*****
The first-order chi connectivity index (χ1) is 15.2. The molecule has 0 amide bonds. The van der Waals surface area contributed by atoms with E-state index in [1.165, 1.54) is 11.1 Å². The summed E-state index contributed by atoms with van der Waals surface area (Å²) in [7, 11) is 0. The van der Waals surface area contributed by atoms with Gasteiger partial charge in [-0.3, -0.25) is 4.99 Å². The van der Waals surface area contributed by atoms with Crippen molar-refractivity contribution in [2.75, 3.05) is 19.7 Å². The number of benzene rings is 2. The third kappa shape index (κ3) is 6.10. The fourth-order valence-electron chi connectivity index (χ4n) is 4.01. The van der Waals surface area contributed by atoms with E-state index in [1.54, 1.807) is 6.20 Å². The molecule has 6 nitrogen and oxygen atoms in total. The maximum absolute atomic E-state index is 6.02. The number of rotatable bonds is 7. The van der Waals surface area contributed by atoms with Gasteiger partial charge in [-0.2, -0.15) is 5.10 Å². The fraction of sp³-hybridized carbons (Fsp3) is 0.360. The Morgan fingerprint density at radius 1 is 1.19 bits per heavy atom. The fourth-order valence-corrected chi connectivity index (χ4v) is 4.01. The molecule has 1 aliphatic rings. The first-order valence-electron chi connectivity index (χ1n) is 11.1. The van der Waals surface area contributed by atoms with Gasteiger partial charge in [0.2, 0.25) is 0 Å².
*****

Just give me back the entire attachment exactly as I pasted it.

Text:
The first-order chi connectivity index (χ1) is 15.2. The molecule has 0 amide bonds. The van der Waals surface area contributed by atoms with E-state index in [1.165, 1.54) is 11.1 Å². The summed E-state index contributed by atoms with van der Waals surface area (Å²) in [7, 11) is 0. The van der Waals surface area contributed by atoms with Gasteiger partial charge in [-0.3, -0.25) is 4.99 Å². The van der Waals surface area contributed by atoms with Crippen molar-refractivity contribution in [2.75, 3.05) is 19.7 Å². The number of benzene rings is 2. The third kappa shape index (κ3) is 6.10. The fourth-order valence-electron chi connectivity index (χ4n) is 4.01. The van der Waals surface area contributed by atoms with E-state index in [1.54, 1.807) is 6.20 Å². The molecule has 6 nitrogen and oxygen atoms in total. The maximum absolute atomic E-state index is 6.02. The number of rotatable bonds is 7. The van der Waals surface area contributed by atoms with Gasteiger partial charge in [-0.2, -0.15) is 5.10 Å². The fraction of sp³-hybridized carbons (Fsp3) is 0.360. The Morgan fingerprint density at radius 1 is 1.19 bits per heavy atom. The fourth-order valence-corrected chi connectivity index (χ4v) is 4.01. The molecule has 1 aliphatic rings. The first-order valence-electron chi connectivity index (χ1n) is 11.1. The van der Waals surface area contributed by atoms with Gasteiger partial charge in [0.2, 0.25) is 0 Å².